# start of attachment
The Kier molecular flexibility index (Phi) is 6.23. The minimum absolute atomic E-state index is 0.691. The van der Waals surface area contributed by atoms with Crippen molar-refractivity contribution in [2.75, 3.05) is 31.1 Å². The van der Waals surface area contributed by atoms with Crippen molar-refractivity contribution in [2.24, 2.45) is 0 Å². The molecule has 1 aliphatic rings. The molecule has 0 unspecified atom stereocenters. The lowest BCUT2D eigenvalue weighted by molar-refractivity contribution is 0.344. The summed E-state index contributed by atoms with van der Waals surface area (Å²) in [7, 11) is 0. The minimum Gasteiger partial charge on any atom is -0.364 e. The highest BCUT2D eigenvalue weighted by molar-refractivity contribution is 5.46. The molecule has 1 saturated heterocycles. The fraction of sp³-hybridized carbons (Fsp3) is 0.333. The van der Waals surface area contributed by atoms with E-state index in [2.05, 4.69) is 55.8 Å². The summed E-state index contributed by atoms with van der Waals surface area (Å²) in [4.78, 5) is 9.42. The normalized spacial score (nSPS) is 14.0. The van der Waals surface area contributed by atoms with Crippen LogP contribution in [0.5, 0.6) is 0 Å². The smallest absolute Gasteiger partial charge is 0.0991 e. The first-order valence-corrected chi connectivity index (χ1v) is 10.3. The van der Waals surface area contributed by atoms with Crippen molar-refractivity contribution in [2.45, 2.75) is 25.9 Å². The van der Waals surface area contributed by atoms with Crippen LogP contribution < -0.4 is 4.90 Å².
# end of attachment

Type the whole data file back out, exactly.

The Kier molecular flexibility index (Phi) is 6.23. The minimum absolute atomic E-state index is 0.691. The van der Waals surface area contributed by atoms with Crippen molar-refractivity contribution in [2.75, 3.05) is 31.1 Å². The van der Waals surface area contributed by atoms with Crippen molar-refractivity contribution in [2.24, 2.45) is 0 Å². The molecule has 1 aliphatic rings. The molecule has 0 unspecified atom stereocenters. The lowest BCUT2D eigenvalue weighted by molar-refractivity contribution is 0.344. The summed E-state index contributed by atoms with van der Waals surface area (Å²) in [7, 11) is 0. The minimum Gasteiger partial charge on any atom is -0.364 e. The highest BCUT2D eigenvalue weighted by molar-refractivity contribution is 5.46. The molecule has 1 saturated heterocycles. The fraction of sp³-hybridized carbons (Fsp3) is 0.333. The van der Waals surface area contributed by atoms with E-state index in [2.05, 4.69) is 55.8 Å². The summed E-state index contributed by atoms with van der Waals surface area (Å²) in [4.78, 5) is 9.42. The normalized spacial score (nSPS) is 14.0. The van der Waals surface area contributed by atoms with Crippen LogP contribution in [0.5, 0.6) is 0 Å². The smallest absolute Gasteiger partial charge is 0.0991 e. The first-order valence-corrected chi connectivity index (χ1v) is 10.3. The van der Waals surface area contributed by atoms with Crippen molar-refractivity contribution in [2.45, 2.75) is 25.9 Å². The van der Waals surface area contributed by atoms with Crippen LogP contribution < -0.4 is 4.90 Å².